By Jim Stafford
Copyright © 2014, The Oklahoma Publishing Company
Oklahoma’s life science community will establish an outpost in San Diego this week at the Biotechnology Industry Organization annual convention, complete with a 1,600-square-foot exhibition booth and sentries posted at every corner.
The flow of visitors past the Oklahoma booth will bring people from virtually every state and scores of nations around the world. The 80 or so Oklahomans attending the show greet potential research and business partners, investors and even employees.
The payoff for Oklahoma comes in a myriad of ways.
Just don’t expect overnight returns from the investment made by the Greater Oklahoma City Chamber and the OKBio Association, which organize the annual foray to the BIO show. It’s a long-term commitment that results in enhanced stature for the state and increased potential for its biotech companies.
“You never know the impact for the future,” said Tom Kupiec, a scientist and businessman who is founder and CEO of three Oklahoma City-based life science companies: DNA Solutions, Analytical Research Laboratories (ARL) and The Kupiec Group.
“I think it’s important to plant seeds for future development and for future growth,” Kupiec said. “Being shortsighted and thinking immediate gratification is not always the best. The state, by putting dollars into research and science and technology, you really are building the economy for the future.”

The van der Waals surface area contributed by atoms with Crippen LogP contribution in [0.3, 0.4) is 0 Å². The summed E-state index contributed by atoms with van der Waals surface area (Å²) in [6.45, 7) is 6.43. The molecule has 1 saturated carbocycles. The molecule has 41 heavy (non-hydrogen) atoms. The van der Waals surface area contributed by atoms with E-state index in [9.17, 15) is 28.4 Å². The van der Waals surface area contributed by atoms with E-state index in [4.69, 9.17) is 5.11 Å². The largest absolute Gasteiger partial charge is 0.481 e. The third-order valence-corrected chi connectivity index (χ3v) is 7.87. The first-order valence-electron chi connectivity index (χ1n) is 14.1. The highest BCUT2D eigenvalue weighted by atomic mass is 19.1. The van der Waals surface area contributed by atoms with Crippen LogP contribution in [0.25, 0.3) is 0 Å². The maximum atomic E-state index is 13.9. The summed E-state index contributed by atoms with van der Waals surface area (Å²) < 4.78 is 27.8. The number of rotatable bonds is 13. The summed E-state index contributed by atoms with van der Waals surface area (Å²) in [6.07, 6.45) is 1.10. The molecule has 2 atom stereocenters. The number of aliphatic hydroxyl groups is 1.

Kupiec’s companies provide pharmaceutical and genetic testing services, as well as forensic toxicology expertise.
Kupiec has enthusiastically worked the floor of the BIO show on behalf of Oklahoma almost every year for more than a decade. One year he came face to face with a young college student from Oklahoma who paid his way into the show in search of a potential job. Kupiec promised him a job interview upon returning to Oklahoma.
Another year, Kupiec met a potential employee while sharing a taxi with her on the ride in from the airport. The next day, he interviewed her for a job while the pair were seated at a table at the OKBio booth on the floor of the show.
In yet another year, he connected with the delegation from Israel who were responding to overtures from the Oklahoma Department of Commerce and specifically requested a meeting with him.
“You like to think it’s random, but often I think it’s divine,” Kupiec said. “There’s a greater power that drives and leads our footsteps.”
The Oklahoma delegation features a diverse mix of research scientists, entrepreneurs and business development professionals from throughout the state.
“Biotech reaches out into many areas — health, health IT (information technology), medicine, basic research, applied research, translational research, and, hopefully it’s culminating in commercialization,” Kupiec said. “So BIO is critical for very important diversification to the state’s economy.”
Each Oklahoma delegate takes a different agenda to the BIO show. Some are interested in connecting with potential research or business partners.
Others are driven by the possibility of wooing new companies or researchers to Oklahoma with the educational resources and infrastructure located here.
“We want to bring knowledge-based businesses to this state, and biotechnology is one area where it’s at,” Kupiec said. “It is diversification. It complements existing agriculture and energy industries.
“With the new GE Energy Research Center coming to the Research Park area, it’s just phenomenal what is putting Oklahoma on the map.”
And that’s why Oklahomans like Tom Kupiec and his biotech colleagues will be in San Diego this week creating a high-profile image for the state.
Jim Stafford is a communications specialist with i2E Inc. in Oklahoma City.
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